Speaking of the news, it’s interesting how “feral” our opinions have become out here. Our sailboat neighbors here hail from diverse professional, socioeconomic and geographic backgrounds, so (for better or for worse) a clean consensus around an issue (or even a framing thereof, and then you get to pick a side) doesn’t form as quickly as it did in conversations back home, if at all.
This means we are less susceptible to the social contagion that is sparing few these days, for which we are also grateful. However, the global news narrative is probably easier to process if digested day-to-day and in like company – because from afar, it makes the head spin.
Pleasant Surprise # 4 – The People of the Bay Islands
It feels great to be back in Spanish-speaking Latin America, where we feel more in lock-step with cultural nuances thanks to Karl’s background, and where Conner gets to practice her language skills while engaging in important activities like tortilla procurement. The people of Roatán are very generous and kind, but we were absolutely blown away by those we met in Guanaja. It was here that we sampled our first baleadas, which are Honduras’ corn tortillas topped with re-fried beans and grated white cheese.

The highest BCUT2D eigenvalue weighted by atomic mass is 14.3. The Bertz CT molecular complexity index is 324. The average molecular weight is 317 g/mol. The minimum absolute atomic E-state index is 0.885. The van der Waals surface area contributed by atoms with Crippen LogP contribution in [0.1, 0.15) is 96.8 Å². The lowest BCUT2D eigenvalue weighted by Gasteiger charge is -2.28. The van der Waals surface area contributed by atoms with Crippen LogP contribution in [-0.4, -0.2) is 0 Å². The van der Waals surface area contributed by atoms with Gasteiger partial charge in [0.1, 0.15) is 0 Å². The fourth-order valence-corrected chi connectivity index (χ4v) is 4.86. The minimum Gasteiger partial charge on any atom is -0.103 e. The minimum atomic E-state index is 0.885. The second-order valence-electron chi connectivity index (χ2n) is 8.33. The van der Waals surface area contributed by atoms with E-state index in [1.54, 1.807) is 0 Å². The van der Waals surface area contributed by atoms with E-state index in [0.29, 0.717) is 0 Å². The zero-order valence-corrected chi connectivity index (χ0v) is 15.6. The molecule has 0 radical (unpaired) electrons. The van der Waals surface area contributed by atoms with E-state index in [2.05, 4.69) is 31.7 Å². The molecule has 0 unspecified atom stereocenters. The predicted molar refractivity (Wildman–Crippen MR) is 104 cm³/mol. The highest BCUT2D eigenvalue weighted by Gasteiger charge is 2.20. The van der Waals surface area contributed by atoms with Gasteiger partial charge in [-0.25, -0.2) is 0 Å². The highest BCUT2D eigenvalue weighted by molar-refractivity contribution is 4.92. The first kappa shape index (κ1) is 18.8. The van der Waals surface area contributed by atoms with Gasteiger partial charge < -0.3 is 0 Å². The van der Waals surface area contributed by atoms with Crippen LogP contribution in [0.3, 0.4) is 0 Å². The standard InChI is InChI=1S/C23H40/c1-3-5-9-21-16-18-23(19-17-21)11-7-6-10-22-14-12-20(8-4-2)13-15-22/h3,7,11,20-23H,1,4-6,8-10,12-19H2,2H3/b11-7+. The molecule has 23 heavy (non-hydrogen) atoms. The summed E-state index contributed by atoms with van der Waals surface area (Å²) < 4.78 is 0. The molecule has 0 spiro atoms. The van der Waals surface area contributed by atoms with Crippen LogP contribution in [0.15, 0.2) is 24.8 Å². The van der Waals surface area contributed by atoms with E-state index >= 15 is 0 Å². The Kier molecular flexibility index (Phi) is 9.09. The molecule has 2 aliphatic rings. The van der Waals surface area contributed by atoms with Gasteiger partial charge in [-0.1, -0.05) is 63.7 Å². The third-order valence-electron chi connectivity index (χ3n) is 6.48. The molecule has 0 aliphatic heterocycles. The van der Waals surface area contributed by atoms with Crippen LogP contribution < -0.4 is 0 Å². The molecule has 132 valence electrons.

A Baleada Master at Work.
In the stilt-town of Bonacca, we met a gentleman named Hugo, who is half Costa Rican and 100% gregarious. He wouldn’t let us pay for anything, day after day, which not only included treating us to coffee and home-made corn cake in his sleepy shop (shown below) but also while guiding us through town in search of fresh fruit and vegetables. As a gesture of thanks, before leaving Guanaja, we donated the lion’s share of our medicine chest (mostly first-line antibiotics, prescription painkillers, etc.) to his wife, who is the town’s sole laboratory scientist. This was at a time when COVID-19 was a curiosity from Wuhan to most of the world, so we chatted with her about the town’s perennial struggles to contain malarial and dengue outbreaks, which, thanks to her hard work, were presently at bay. Roatán is another story though: a sailor in our anchorage is currently fighting malaria and dengue, at the same time!
Hanging out with Hugo.
Pleasant Surprise #5 – We are Holed up Alongside a World-class Diving Reef
The Caribbean Freediving Cup was scheduled to be held in Roatán in early June (since cancelled, of course). As a result, in our floating village of boats is a freediving couple – roughly our age – who are instructors, world-class competitors, and fellow yogis. Karl has been training with them every few days: he recently hit a personal best 33 meters/108 feet under their watchful eye (they are able to freedive over twice as deep!).